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Planning Commission

This is the official blog of the Montgomery County Planning Commission.

May 02

When the Sidewalk Ends

Posted on May 2, 2017 at 5:05 PM by Michael Stokes

Montgomery County is a suburban county with 61% of the all roadways containing no sidewalks.  Most walking trips in our county involve areas where the sidewalk ends, if even for a few hundred feet.  Closing these gaps is a difficult and thankless process that needs to be done.  Even though sidewalks are simple structures to build, the decision about where they are needed can involve many variables, primarily population density and how people need to get around.  Actually getting the sidewalk built depends upon persistence and successfully using every opportunity.  Certainly when properties are developed in areas with current or future pedestrian needs, sidewalks should be installed with the development- no debate.   In other areas, municipal leaders may need to get creative to fund the construction of sidewalks.  Creating a suburban environment where walking is safe and pleasant is not easy, and it will take time.  Let’s all work hard on this issue so that someday the sidewalk (or trail) will not end before our journey is over.  

Limerick_II_Sidewalkends
Sometimes when the sidewalk ends we encounter a barrier

End_Sidewalk
Or an annoying sign

Plymouthsidewalkends
Or we have to make our own trail

Sidewalk_ends
There may be a few barriers to get around

Sidewalks
Sometimes even builders can't figure out how to
connect sidewalks

Limerick_Sidewalk
But when they get it right as they did here in Limerick
Township, a sidewalk extension can be a pretty
picture.  

Apr 11

Banking in a World of Mobile Communication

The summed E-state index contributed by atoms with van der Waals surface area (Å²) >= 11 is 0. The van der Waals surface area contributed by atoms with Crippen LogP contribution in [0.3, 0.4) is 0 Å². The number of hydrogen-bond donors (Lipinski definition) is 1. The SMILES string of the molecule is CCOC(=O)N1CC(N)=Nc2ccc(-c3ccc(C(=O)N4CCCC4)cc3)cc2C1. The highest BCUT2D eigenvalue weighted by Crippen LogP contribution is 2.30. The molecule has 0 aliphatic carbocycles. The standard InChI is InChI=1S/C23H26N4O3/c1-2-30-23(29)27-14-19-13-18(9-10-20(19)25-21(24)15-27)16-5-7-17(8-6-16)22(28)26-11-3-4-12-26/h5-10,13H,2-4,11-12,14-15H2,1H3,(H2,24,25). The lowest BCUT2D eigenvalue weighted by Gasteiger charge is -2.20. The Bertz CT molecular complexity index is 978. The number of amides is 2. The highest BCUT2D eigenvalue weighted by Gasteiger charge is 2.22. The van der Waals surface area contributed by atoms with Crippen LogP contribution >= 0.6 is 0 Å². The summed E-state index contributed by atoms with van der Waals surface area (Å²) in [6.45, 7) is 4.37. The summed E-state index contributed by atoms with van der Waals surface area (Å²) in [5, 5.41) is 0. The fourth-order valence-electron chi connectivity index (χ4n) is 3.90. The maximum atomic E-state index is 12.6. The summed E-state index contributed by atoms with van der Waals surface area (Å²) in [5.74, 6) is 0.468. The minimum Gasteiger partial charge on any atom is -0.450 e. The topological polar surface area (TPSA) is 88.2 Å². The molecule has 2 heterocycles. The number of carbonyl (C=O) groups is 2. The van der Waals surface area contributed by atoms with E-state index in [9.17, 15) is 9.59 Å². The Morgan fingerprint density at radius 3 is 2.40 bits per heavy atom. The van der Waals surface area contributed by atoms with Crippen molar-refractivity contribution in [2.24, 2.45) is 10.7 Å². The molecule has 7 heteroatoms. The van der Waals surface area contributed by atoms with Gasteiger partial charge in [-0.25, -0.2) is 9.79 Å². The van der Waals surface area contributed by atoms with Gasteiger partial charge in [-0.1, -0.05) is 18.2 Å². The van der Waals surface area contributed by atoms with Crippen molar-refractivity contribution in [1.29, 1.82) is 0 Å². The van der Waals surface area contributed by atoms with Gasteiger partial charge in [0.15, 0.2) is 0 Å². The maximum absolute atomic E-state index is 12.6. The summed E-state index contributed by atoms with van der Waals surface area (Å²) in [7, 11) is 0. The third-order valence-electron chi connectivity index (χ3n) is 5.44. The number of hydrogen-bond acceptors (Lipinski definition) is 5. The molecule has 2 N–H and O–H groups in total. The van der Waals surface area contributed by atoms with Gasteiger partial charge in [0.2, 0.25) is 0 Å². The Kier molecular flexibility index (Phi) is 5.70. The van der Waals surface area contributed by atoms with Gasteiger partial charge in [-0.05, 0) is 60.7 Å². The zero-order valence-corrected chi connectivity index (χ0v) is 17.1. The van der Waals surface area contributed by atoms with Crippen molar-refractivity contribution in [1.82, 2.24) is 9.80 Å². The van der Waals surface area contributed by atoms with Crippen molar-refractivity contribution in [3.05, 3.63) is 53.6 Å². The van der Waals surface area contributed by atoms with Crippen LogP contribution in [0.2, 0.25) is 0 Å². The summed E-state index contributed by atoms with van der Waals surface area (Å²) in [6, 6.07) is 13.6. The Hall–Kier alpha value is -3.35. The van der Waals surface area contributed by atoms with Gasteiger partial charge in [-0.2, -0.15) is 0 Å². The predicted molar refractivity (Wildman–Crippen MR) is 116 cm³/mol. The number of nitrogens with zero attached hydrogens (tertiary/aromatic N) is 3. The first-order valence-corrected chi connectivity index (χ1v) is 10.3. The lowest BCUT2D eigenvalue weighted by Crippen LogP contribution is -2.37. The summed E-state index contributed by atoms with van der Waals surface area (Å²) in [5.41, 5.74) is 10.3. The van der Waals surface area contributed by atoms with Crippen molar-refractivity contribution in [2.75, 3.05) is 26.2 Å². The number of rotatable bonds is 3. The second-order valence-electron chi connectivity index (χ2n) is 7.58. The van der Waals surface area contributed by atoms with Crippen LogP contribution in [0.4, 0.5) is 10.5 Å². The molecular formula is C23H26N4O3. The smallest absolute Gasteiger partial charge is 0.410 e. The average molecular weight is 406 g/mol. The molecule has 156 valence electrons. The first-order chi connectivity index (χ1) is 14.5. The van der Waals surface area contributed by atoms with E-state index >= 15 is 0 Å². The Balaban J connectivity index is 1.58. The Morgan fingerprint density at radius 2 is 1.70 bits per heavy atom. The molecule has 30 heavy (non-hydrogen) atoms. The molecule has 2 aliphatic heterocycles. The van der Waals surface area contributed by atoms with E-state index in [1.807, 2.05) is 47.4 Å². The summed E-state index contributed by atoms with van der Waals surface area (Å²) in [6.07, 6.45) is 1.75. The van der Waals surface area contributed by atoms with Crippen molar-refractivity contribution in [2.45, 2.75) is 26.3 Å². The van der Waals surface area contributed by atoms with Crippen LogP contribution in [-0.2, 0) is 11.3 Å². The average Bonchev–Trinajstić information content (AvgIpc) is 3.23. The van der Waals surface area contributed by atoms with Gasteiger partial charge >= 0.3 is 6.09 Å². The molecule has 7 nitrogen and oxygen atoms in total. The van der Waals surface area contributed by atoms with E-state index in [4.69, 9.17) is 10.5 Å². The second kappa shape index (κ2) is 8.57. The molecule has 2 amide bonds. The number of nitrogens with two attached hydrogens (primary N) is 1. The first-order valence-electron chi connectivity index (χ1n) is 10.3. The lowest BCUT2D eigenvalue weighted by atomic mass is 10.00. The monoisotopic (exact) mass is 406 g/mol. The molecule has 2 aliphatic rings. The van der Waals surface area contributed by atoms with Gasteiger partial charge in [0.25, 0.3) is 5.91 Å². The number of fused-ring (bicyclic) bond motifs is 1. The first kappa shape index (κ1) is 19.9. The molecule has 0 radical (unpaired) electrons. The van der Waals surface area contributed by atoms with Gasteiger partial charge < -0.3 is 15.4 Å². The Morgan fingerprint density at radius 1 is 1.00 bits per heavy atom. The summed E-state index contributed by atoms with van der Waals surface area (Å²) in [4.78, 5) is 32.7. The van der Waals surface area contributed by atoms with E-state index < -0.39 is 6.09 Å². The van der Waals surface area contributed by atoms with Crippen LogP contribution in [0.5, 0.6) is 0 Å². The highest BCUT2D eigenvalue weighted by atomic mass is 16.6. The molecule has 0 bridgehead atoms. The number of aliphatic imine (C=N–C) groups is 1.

Posted on April 11, 2017 at 8:50 AM by Michael Stokes

The expansion of communications technology has created dramatic changes in the way we manage our finances.  Secure online access to our banks enables everyone to perform a variety of financial transactions at any time, and in any place.  Bank of America estimates that their active mobile banking users have grown from about 12 million in 2012 to over 21.6 million in 2016.  No doubt that number will be even higher in years to come.  They further estimate that deposits at their banks have dropped by 50% over the past 5 years due to mobile access.  Mobile banking enables people to not only check account balances, but also allows clients to receive notifications, actively manage their investments or get loans with a few clicks of remote devices.   In the future even more mobile banking options will be available.

With all of this remote access to handle our financial needs, the question arises: “ Do we need banks?”  Ironically over the past few years, several new bank branches or financial centers as they are now called have been proposed in the county.  Many of these new financial centers are taking on a refreshed image, far different from cold, monolithic, and marble-floored banks of the past.   These financial centers are designed to be open, modern, vibrant and colorful spaces with various client friendly amenities.  Some financial institutions are even including non-traditional features such as coffee bars in their financial centers to attract patrons.

Financial centers are also being designed to integrate into other commercial environments such as grocery stores and larger retail spaces.   These co-located financial centers are designed to blend into existing retail spaces and work seamlessly with other retail and service providers.